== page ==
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2 specialty retailers to add to your watchlist

The signs of improving retail trade can be seen in the half-year results of some retailing companies. Similarly, over the five months ending in January, retail turnover trend estimates have increased 0.7% monthly, according to The Australian Bureau of Statistics.

It’s not at a boom level yet, but here are two specialty retailers that are pushing ahead with business. They are working with successful brands and expanding into new markets overseas.

Premier Investments Limited (ASX: PMV) has been riding success with its Smiggle brand stationery stores. Its children-focused product range has been growing well in Australia with 122 stores. The next big step is in growing the brand in the UK, where it plans to have 11 stores within this financial year and about 25 by Christmas.

Many of the company’s brands are fashion related, such as Just Jeans, Jay Jays, Portmans and Jacqui E, so Smiggle is in a different category. This specialty retail business plans to have about 200 stores in the UK within five years.

You may have noticed the shop in your local shopping mall, with its bold colours and patterns that are attractive to children. Price points are reasonable, so kids can load up on school supplies, and strong average sales per visit keep revenue up.

OrotonGroup Limited (ASX: ORL), the fashion handbag and accessory retailer, has taken a hit to earnings as it transitions from its relationship with Ralph Lauren, which ended in FY2013, to new prospects. It is taking on two new directions with US brands Gap and Brooks Brothers.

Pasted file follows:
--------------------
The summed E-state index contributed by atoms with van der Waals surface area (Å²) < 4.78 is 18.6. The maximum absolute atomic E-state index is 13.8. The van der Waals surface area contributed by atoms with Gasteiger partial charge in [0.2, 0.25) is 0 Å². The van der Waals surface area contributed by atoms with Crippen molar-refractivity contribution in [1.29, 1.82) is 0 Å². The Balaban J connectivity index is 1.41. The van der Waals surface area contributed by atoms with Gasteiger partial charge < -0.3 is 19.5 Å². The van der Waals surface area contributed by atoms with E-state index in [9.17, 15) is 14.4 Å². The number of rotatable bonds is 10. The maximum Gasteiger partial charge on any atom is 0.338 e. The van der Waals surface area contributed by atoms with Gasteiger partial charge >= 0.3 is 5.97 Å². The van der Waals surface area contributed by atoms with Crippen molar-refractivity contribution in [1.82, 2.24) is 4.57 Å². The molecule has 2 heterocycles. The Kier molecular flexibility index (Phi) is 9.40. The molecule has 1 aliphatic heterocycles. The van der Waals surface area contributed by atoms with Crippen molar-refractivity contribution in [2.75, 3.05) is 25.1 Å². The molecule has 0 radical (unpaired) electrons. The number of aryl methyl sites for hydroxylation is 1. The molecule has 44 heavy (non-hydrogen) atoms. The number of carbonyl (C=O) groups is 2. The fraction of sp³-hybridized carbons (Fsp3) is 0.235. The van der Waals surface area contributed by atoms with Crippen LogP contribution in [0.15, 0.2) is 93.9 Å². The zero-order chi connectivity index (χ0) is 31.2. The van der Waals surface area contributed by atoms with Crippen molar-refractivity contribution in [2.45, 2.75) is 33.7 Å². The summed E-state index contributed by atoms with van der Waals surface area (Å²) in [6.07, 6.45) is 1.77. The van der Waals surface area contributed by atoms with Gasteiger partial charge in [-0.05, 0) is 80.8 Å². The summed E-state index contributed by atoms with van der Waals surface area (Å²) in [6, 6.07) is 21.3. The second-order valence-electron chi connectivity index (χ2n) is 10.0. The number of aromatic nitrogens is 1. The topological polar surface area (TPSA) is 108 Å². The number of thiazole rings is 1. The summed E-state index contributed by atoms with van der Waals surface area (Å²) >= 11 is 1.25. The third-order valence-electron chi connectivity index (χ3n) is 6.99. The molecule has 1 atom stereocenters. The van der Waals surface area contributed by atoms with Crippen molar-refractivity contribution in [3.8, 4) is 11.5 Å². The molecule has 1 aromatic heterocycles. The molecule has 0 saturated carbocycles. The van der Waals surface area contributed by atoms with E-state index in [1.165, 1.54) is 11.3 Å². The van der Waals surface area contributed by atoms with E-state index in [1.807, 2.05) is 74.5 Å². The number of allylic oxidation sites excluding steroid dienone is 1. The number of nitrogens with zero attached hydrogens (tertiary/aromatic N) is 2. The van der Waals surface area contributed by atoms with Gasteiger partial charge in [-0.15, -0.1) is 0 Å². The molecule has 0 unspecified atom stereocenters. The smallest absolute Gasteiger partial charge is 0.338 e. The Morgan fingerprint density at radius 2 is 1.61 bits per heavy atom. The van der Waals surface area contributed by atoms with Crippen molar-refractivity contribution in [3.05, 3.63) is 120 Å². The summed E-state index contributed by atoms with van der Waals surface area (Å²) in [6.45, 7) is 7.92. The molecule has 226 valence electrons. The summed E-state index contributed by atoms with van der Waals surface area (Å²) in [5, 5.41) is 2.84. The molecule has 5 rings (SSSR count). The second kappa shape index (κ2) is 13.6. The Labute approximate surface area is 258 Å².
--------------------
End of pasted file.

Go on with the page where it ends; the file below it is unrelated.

Taking over management of the three existing GAP stores in Australia, it plans to open two new stores in FY2015. About 20 stores are planned for the 10-year franchise agreement. Brooks Brothers, a well-established men’s clothing brand, will have about 14 new stores within calendar year 2014.

The company also has stores in several Asian cities like Hong Kong, Kuala Lumpur and Singapore.

Alongside this store expansion, revenue for the six months ending 31 December was up 17% to $62.7 million. However, half-year net profit shrunk 24% to $5.1 million due to discounting, softer markets, and the increased cost of doing business from new store start-ups.

The two new brands may not generate the same high profit margins that Ralph Lauren did. However, the company expects that higher sales volumes can offset the reduction, and eventually fill in the earnings gap left by Ralph Laurens’ exit.

Foolish takeaway

Fashion can be fleeting, but riding new trends and linking up with famous brands is the best way to stay ahead. Investors will know that in the fast-paced retail markets, profit margins can be less than ideal.

Watch for changes in like-for-like sales, and check whether inventories are rising too quickly. That can be a sign of slowing sales and management not effectively dealing with them.

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Motley Fool contributor Darryl Daté-Shappard does not own shares in any company mentioned. 


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